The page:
What is the Immigration Act 2020 and What Does it Change?

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What is the Immigration Act 2020 and What Does it Change?

The Immigration Act 2020[1] – full title Immigration and Social Security Co-ordination (EU Withdrawal) Act 2020 – received Royal Assent earlier this week, meaning that it has been made into law. With many EU and Irish citizens facing a stressful and uncertain period with regard to their immigration status, every piece of legislation related to EU free movement is of extreme interest and importance.

In summary, the Act repeals EU legislation which gives effect to free movement and immigration rights to EU citizens, giving special status to Irish citizens, and bestows upon the Secretary of State wide-ranging powers to make further changes. Here, we summarise the key changes to the immigration system in the UK and look at some of the potential problems caused by the Act.

Repeal of Free Movement Legislation

Schedule 1 of the Act repeals (removes) certain important pieces of legislation which provided important immigration rights to citizens of the EU:

  • S7 of the Immigration Act 1988, which allows EU citizens to enter and remain in the UK without having to have permission,
  • Art 1 Workers’ Regulation, which gave EU nationals the right to work in the UK as if they were UK citizens,
  • All rights which continued to be recognised in domestic law after the European Union (Withdrawal) Act 2018,
  • Any other EU-derived rights which relate to free movement

This marks the end of free movement into and outside of the UK, where EU nationals can visit and remain in the UK without having to obtain prior permission or a Visa.

Irish Citizens

The Act confirms that Irish citizens will not require leave (permission) to enter or remain in the UK, except for where there is a deportation order and exceptional circumstances. Given the special relationship between the UK and Ireland, and the special circumstances between Ireland and Northern Ireland, this settles many of the questions raised by businesses and people who work and travel between in both countries on a frequent, if not daily, basis.

This right to enter without leave will apply to Irish citizens regardless of whether they have entered from inside or outside the Common Travel Area (Ireland, the UK, Isle of Man and the Channel Islands). 

Further Government Powers

S4 of the Act gives the Secretary of State to make provisions as they consider appropriate to change any legislation relating to free movement.


[1] www.publications.parliament.uk/pa/bills/cbill/58-01/0104/20104_en_2.html

Criticisms of the Act

This Act has attracted a lot of criticism from immigration lawyers. The first main issue is the provision in schedule 1 repealing all rights related to free movement. This is an incredibly broad, unspecific provision because it repeals any EU law which contradicts domestic immigration law. This means that the government has blindly repealed an unknown number of pieces of legislation. In fact, it may have unintentionally repealed some important pieces of legislation which are not to do with free movement. The Immigration Law Practitioners’ Association[1] has suggested that the following may unintentionally have been repealed even though they are not about free movement:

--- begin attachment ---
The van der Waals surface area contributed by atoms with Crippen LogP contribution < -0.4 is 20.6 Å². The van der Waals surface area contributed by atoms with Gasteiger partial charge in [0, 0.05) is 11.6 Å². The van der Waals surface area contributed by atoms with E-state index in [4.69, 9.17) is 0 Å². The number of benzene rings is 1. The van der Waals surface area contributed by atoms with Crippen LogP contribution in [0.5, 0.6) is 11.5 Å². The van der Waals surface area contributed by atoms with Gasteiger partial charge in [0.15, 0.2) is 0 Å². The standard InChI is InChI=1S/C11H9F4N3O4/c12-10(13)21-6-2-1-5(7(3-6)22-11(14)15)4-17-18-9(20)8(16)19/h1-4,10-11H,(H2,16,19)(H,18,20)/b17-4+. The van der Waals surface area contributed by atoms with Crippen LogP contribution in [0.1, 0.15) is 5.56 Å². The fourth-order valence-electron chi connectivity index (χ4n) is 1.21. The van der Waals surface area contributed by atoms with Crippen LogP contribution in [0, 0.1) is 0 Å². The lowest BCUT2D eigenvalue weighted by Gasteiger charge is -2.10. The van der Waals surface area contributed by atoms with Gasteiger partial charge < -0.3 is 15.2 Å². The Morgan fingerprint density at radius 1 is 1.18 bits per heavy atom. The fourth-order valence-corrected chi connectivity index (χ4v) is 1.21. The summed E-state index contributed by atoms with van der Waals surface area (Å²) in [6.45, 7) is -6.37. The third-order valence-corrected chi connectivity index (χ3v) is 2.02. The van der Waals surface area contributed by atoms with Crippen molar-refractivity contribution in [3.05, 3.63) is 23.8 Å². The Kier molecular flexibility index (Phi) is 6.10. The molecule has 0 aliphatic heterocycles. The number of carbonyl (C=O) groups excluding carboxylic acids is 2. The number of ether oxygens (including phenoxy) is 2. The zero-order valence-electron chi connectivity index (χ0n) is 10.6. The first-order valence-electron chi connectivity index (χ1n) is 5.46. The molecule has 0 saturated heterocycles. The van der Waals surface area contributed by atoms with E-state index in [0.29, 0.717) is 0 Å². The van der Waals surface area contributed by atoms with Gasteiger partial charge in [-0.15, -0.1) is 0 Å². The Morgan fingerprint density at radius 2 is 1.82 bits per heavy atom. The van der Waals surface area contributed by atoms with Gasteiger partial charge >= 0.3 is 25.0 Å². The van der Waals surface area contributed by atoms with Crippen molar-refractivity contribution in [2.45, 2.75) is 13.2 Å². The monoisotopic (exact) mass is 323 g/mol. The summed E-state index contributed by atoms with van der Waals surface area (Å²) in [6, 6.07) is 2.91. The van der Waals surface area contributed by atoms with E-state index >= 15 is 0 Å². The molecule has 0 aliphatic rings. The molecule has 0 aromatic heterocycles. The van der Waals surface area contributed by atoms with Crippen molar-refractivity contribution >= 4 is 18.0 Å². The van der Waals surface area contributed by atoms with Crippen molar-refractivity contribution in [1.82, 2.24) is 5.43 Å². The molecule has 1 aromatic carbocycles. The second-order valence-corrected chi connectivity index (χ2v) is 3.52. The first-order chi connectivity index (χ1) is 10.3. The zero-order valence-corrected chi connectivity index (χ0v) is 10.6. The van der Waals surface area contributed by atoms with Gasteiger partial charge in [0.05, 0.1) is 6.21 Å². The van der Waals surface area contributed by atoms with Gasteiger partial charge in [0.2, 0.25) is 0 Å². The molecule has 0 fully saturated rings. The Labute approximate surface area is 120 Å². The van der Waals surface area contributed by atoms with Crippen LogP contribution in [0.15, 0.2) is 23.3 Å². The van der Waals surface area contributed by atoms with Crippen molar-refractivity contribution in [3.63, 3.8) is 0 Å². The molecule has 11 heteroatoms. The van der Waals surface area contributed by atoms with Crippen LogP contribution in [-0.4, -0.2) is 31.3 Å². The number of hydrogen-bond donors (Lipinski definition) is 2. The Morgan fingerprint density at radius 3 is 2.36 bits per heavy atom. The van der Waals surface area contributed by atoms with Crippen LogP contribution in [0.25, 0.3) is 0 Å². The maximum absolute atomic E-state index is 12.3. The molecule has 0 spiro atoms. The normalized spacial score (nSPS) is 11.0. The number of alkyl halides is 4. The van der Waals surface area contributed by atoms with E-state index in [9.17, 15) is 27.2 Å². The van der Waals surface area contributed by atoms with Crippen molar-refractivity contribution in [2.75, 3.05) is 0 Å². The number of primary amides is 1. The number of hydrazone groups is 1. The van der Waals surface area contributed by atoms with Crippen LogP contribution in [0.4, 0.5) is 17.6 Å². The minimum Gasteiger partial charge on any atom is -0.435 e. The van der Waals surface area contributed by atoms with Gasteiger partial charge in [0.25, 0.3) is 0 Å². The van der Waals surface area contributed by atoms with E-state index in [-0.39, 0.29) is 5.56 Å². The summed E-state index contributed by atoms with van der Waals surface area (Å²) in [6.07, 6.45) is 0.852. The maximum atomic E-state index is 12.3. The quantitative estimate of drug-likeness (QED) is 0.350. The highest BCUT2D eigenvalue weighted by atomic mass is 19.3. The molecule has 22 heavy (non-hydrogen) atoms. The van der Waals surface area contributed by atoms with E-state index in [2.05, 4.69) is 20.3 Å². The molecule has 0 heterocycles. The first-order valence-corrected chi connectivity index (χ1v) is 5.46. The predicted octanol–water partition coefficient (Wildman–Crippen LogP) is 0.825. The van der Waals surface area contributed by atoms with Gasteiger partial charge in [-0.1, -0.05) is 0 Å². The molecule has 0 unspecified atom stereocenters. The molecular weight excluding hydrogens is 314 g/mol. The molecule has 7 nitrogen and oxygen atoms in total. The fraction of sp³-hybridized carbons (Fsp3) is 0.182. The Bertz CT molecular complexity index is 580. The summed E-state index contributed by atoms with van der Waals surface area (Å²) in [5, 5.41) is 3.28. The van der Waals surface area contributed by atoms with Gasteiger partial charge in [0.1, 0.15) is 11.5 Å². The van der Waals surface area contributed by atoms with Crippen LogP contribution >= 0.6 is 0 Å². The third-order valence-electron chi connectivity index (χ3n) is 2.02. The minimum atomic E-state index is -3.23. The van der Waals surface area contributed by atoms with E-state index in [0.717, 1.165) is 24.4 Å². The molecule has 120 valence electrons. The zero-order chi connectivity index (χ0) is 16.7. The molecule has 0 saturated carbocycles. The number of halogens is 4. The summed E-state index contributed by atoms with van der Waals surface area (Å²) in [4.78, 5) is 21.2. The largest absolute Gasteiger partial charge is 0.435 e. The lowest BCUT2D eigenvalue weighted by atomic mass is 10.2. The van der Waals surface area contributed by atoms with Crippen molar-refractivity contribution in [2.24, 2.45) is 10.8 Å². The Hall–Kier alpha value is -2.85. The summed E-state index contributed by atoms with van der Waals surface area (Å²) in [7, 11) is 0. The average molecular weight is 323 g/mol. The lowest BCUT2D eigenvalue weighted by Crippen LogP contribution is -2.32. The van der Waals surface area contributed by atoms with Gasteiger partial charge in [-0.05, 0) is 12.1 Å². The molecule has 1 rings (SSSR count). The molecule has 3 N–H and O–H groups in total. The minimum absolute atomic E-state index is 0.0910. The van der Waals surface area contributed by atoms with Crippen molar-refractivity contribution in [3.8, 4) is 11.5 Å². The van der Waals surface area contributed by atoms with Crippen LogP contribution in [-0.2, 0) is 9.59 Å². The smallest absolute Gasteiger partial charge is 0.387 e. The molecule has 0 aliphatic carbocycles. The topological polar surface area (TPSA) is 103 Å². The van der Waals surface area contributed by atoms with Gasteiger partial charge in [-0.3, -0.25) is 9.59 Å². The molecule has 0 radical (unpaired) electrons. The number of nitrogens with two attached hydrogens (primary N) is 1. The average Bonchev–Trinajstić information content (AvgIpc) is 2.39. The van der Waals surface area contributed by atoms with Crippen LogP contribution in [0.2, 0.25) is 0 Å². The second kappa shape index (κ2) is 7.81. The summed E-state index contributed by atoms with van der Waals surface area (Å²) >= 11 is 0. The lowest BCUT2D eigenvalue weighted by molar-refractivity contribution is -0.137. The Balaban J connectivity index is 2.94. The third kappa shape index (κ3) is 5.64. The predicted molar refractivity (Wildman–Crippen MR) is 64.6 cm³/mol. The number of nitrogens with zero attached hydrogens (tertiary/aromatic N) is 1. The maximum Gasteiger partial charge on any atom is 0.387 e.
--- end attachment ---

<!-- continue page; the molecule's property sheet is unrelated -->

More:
• Protections for victims of trafficking in the Anti-trafficking Directive 2011/36/EU
  • Protections for asylum seekers in the Reception Conditions Directive 2013/33/Eu
  • Protections for victims of crimes in the Victims Rights’ Directive 2012/29/EU

This lack of precision leaves room for legal uncertainty where many people may not know where they stand in terms of being allowed into, or to remain in, the UK.

The second criticism is that the statement that the government will only deport Irish nationals in exceptional circumstances is one of policy, and not of actual legislation, leaving more uncertainty for Irish nationals.

Finally, the broad powers given to the Secretary of State have come under fire. These powers have no time limit and can be used where the Secretary of State deems it appropriate, rather than the more stringent necessary. Some of the provisions that the Secretary of State can make do not also need to be approved by Parliament – they will go into law unless they are rejected by one of the Houses of Parliament. The remaining provisions still have an inadequate level of scrutiny. The problem here is that the Act gives broad powers to the Secretary of State to make provisions largely unchecked and without any form of democratic process.

What does the Act actually mean for the future?

 This Act does not actually provide for the two main changes that will occur to the immigration system: The Settlement Scheme for EU nationals currently living in the UK and the new Points-based immigration system. Instead, for the public, it just means that EU nationals (apart from Irish citizens) will not have the right to enter and remain in the UK without leave from 31st December 2020.

The Act does not tell us what the future Points-based immigration system will look like and how it will operate – this will be introduced by other legislation. It also does not provide any reference to the Settlement Scheme, where EU nationals are required to apply to remain in the UK. With a strict deadline to meet, many will be left without any immigration status – no provision for this has been made in the Immigration Act.


[1] www.ilpa.org.uk/ilpa-briefing-on-the-immigration-and-social-security-co-ordination-eu-withdrawal-bill-second-reading-13-may-2020/

If you are an EU national residing in the UK and are struggling with your immigration status, or have any other questions about immigration from either inside or outside the EU, please contact us via telephone on 01793 296118 or email at mail@stellamarissolicitorsllp.co.uk.

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